Therefore, this time around, I honed in on some of the following traits:
- Must be senior than me and autonomous
- Must get what what we’re doing; ideally passionate about it
- Willing to work together long-term if all goes well during initial 3-month trial
- Honorable but not extreme
Within 3 weeks, after tapping into my networks, I was fortunate to finally find someone who wasn’t just senior, but had all the traits I was seeking, and then some. After working together for the first 3 months, we found the working relationship to be incredibly productive. In my opinion, one of him is the equivalent of 3–5 other people. By doing a 3-month trial, we were able to test each other out. By keeping it lean, and spending more time “testing things out” before committing, we were both able to make a more informed choice about long-term prospects.
3 — Don’t be afraid to be a beginner again
This was a reflection point for me. I had gotten used to leading my other consultancy, Faiā, that I had forgotten what it was like to start from scratch. As such, instead of reaching out to others for help, I tried to study everything myself online. And since we raised capital for this venture, the studies covered everything from definitions of vesting schedules to cap-tables to convertible notes (your typical VC/investor language).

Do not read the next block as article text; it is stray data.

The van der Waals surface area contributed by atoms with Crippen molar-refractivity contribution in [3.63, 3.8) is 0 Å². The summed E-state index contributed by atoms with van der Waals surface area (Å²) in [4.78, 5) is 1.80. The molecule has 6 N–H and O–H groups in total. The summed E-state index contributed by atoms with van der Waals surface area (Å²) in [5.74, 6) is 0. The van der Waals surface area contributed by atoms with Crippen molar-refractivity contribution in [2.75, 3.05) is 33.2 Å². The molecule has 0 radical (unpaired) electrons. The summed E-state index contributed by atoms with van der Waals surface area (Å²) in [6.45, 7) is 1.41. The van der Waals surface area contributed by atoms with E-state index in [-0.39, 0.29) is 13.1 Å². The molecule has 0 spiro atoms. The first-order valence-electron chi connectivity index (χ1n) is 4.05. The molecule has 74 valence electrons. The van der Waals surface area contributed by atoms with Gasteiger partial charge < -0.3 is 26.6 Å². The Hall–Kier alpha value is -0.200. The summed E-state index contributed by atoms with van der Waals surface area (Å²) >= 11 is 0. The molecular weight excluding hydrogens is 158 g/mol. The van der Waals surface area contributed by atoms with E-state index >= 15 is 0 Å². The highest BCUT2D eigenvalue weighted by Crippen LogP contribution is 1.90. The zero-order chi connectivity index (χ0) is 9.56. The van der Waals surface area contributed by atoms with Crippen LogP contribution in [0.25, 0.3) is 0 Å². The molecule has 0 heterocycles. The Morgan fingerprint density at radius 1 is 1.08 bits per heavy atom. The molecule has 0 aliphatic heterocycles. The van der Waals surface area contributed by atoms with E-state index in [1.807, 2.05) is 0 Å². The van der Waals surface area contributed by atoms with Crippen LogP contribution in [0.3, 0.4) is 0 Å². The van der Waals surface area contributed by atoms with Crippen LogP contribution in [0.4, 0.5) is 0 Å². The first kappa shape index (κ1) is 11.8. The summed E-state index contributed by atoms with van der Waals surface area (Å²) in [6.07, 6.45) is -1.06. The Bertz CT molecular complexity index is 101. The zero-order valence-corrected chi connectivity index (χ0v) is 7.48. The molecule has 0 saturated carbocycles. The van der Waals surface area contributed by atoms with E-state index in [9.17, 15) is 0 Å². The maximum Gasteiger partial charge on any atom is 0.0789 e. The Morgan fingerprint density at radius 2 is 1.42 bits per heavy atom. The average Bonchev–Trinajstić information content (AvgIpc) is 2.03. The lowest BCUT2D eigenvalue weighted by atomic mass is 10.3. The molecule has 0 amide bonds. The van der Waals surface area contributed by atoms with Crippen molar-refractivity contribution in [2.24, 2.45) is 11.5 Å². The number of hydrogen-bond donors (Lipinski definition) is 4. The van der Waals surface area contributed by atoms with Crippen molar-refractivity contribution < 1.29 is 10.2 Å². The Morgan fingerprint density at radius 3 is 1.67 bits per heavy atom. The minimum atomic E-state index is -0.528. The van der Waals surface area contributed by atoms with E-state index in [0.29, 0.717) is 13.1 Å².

As a result, I started blogging again, and committed to writing articles like this — sharing my struggles but, more importantly, lessons learned. By putting myself back into a beginner’s mindset, it removed my ego from trying to put forward a front like I had everything together. I didn’t, and still don’t. I’m learning on the fly, while trying to build something of value. Trying to build any sort of product or business is an ordeal — and it’s the ultimate self-development tool, because it forces you to face your own limitations in thinking.
4 — Know your (core) numbers
Another key thing I managed to neglect was the numbers. Spreadsheets aren’t my thing, but I’ve managed to get by by respecting numbers and surrounding myself with those who are better with them than me. However, when it comes to business, it’s important to know: (1) your north star, (2) your numbers, and (3) how the numbers are helping you get to your north star.